None really, I just followed this recipe to the letter…and schedule an extra workout in.

The verdict:

Save for a special occasion. This is sometimes food.


The Book:

Spirit House, Helen Brierty and Annette Fear

This book is falling apart…enough said?


The recipe: Chang Mai Larb with fresh herbs

I’ve written about larbs before. Essentially they are chopped or minced meat, a spicy dressing, roasted rice powder or nutty substance, and fresh herbs or vegetables to serve. The perfect antidote to a rich, creamy sauce (see above).


To do ahead:

This is seriously quick to prepare, but it helps to have the roasted rice powder already done.

My tip:

Don’t be too precious about the herbs and vegetables. We like to eat this in butter lettuce leaves. If serving for an evening  meal, I often pop some rice on the side.

The verdict:

Larbs are a perennial favourite.


The Book:

Gordon Ramsay- Cooking for Friends


Now, I’ll start by saying that I don’t actually remember buying this book. I suspect I probably picked it up as a special extra at The Good Food Show or something.

Anyways, I’ve never cooked from it, but turned in desperation to scanning indexes madly (yes I know that I need an Eat Your Books subscription) to find a recipe for Goat Curry.

The recipe: Goat Curry p 122

Each year, my brother’s family and my family get together for a culinary challenge of the hot and spicy kind. We call it the Roarers Curry Off.

Last year the theme was Malaysian, the time before that was Thai. This time was Indian- and it challenged us all. How could it be that in my entire library, I didn’t have a book dedicated to Indian cuisine?

Then hubby said he wanted to try goat…and here we are.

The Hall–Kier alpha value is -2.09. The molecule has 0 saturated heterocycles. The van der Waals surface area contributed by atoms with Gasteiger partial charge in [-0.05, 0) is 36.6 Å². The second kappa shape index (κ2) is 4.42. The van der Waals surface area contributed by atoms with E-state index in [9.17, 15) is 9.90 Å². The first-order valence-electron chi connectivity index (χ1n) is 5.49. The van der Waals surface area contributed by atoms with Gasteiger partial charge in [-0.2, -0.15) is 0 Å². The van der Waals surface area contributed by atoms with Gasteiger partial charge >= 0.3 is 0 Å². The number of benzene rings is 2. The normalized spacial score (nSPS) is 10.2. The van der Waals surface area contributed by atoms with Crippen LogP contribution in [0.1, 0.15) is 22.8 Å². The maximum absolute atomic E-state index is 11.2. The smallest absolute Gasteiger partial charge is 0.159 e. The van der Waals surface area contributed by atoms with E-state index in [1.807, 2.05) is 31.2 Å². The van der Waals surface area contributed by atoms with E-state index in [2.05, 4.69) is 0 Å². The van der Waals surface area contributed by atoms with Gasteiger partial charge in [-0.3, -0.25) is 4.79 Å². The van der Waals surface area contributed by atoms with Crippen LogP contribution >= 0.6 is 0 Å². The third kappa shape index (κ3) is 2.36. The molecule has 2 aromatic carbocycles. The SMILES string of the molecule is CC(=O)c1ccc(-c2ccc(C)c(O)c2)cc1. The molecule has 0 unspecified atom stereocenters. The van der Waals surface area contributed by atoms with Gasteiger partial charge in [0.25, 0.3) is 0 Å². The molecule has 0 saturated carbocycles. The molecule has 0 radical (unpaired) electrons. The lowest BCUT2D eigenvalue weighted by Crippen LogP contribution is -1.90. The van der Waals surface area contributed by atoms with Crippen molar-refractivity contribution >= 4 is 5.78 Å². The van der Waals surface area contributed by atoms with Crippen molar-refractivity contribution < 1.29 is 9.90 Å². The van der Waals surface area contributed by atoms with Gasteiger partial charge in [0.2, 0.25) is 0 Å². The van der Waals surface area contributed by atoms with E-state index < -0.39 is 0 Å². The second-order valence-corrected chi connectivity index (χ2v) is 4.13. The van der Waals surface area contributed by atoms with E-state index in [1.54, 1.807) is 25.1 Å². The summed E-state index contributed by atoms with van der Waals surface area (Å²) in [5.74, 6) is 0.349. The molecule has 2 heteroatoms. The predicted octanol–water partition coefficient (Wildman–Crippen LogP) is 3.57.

Sorry, the pic is crap- the goat curry is at the top right of the pic below.


To do ahead:

Being a braising joint, this needed to be cooked long and slow, so it was all done ahead.

My tip:

We got the goat from, wait for it, the butcher at, wait for it, Woolworths. Yep. He even cut the joint down for us, making it much easier to deal with.

The verdict:

It tasted great, but the sauce wasn’t as thick as I would like, or had the depth I would have liked it to have had. Next time (if there is a next time) we’d toss the meat in flour before frying off. As for the goat? It was supremely tender, and even better as leftovers today.

The Book:

BBC Website. Yes, a website.

I put a call out on Facebook the other day for Indian recipe ideas, and one friend suggested I search this website.

The recipe: Paul Rankin’s Fresh Kaffir Lime and Coconut Posset with Cardamon Butter Biscuits


What do you make for dessert when the theme is Indian and most people around the table aren’t into dessert? Me included? You make this.

I’m sure it’s not traditional, but you know what? I don’t care. The flavours are those that you’d expect to find in somewhere like Goa.

Easy peasy to prepare, and hubby declared the biscuits perfect with coffee as well.

I didn’t change much in the recipe, just reduced the sugar a little, and reduced the serving sizes.

Also, I didn’t think it needed the mango salsa…so we didn’t.

The recipe is here.

To do ahead:

The cream needs to set, so this should be done 3 hours ahead…or more.

My tip:

39C days aren’t great for rolling cookie dough. Keep it cool.

The verdict:

‘I’m not a sweet person, but this was yum…’

A perfect, cleansing dessert after all that spice- and surprisingly light in texture.

Author: Jo

Author, baker, sunrise chaser

2 thoughts

  1. Ummm… the goat curry kinda did my head in. I love that you try so many different things – it’s very inspirational to the rest of us – like yours truly who fluffs about the kitchen with no friggin’ idea….